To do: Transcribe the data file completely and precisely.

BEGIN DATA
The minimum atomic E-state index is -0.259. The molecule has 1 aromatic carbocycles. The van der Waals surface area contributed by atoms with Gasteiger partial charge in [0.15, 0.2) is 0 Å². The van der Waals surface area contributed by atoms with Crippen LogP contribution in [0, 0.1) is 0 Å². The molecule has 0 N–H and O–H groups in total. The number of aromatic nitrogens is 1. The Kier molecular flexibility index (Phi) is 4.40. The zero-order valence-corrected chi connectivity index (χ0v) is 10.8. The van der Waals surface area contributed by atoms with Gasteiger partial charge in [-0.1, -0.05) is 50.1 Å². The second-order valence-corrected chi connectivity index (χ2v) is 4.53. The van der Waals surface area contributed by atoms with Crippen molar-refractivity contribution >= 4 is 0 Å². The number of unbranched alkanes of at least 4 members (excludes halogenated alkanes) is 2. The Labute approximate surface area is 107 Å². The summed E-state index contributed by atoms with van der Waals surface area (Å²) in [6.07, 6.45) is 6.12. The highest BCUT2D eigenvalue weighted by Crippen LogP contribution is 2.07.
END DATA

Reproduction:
The minimum atomic E-state index is -0.259. The molecule has 1 aromatic carbocycles. The van der Waals surface area contributed by atoms with Gasteiger partial charge in [0.15, 0.2) is 0 Å². The van der Waals surface area contributed by atoms with Crippen LogP contribution in [0, 0.1) is 0 Å². The molecule has 0 N–H and O–H groups in total. The number of aromatic nitrogens is 1. The Kier molecular flexibility index (Phi) is 4.40. The zero-order valence-corrected chi connectivity index (χ0v) is 10.8. The van der Waals surface area contributed by atoms with Gasteiger partial charge in [-0.1, -0.05) is 50.1 Å². The second-order valence-corrected chi connectivity index (χ2v) is 4.53. The van der Waals surface area contributed by atoms with Crippen molar-refractivity contribution >= 4 is 0 Å². The number of unbranched alkanes of at least 4 members (excludes halogenated alkanes) is 2. The Labute approximate surface area is 107 Å². The summed E-state index contributed by atoms with van der Waals surface area (Å²) in [6.07, 6.45) is 6.12. The highest BCUT2D eigenvalue weighted by Crippen LogP contribution is 2.07.